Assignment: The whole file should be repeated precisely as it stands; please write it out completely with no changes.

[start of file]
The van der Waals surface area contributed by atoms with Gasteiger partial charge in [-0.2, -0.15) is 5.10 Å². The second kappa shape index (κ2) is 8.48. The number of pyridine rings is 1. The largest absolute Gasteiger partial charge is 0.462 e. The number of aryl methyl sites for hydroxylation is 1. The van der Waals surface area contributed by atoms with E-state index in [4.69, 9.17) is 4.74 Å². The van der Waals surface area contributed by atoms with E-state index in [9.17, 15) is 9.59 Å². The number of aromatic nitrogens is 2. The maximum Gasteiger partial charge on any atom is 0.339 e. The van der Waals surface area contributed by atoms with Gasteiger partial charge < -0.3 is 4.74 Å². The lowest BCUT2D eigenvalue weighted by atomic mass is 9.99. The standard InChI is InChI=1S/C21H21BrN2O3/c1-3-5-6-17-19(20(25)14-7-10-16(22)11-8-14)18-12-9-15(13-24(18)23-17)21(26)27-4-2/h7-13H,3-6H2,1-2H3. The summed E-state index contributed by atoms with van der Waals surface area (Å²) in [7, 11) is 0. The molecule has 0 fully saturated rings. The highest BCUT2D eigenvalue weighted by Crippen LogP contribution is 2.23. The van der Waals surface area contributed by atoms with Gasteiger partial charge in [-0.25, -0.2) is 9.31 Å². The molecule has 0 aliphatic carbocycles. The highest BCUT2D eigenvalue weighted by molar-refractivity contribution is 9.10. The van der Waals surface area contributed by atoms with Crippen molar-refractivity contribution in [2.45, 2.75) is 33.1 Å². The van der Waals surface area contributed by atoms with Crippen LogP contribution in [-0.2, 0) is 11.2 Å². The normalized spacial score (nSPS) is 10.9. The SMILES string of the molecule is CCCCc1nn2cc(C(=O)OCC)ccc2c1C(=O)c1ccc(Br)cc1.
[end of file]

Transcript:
The van der Waals surface area contributed by atoms with Gasteiger partial charge in [-0.2, -0.15) is 5.10 Å². The second kappa shape index (κ2) is 8.48. The number of pyridine rings is 1. The largest absolute Gasteiger partial charge is 0.462 e. The number of aryl methyl sites for hydroxylation is 1. The van der Waals surface area contributed by atoms with E-state index in [4.69, 9.17) is 4.74 Å². The van der Waals surface area contributed by atoms with E-state index in [9.17, 15) is 9.59 Å². The number of aromatic nitrogens is 2. The maximum Gasteiger partial charge on any atom is 0.339 e. The van der Waals surface area contributed by atoms with Gasteiger partial charge < -0.3 is 4.74 Å². The lowest BCUT2D eigenvalue weighted by atomic mass is 9.99. The standard InChI is InChI=1S/C21H21BrN2O3/c1-3-5-6-17-19(20(25)14-7-10-16(22)11-8-14)18-12-9-15(13-24(18)23-17)21(26)27-4-2/h7-13H,3-6H2,1-2H3. The summed E-state index contributed by atoms with van der Waals surface area (Å²) in [7, 11) is 0. The molecule has 0 fully saturated rings. The highest BCUT2D eigenvalue weighted by Crippen LogP contribution is 2.23. The van der Waals surface area contributed by atoms with Gasteiger partial charge in [-0.25, -0.2) is 9.31 Å². The molecule has 0 aliphatic carbocycles. The highest BCUT2D eigenvalue weighted by molar-refractivity contribution is 9.10. The van der Waals surface area contributed by atoms with Crippen molar-refractivity contribution in [2.45, 2.75) is 33.1 Å². The van der Waals surface area contributed by atoms with Crippen LogP contribution in [-0.2, 0) is 11.2 Å². The normalized spacial score (nSPS) is 10.9. The SMILES string of the molecule is CCCCc1nn2cc(C(=O)OCC)ccc2c1C(=O)c1ccc(Br)cc1.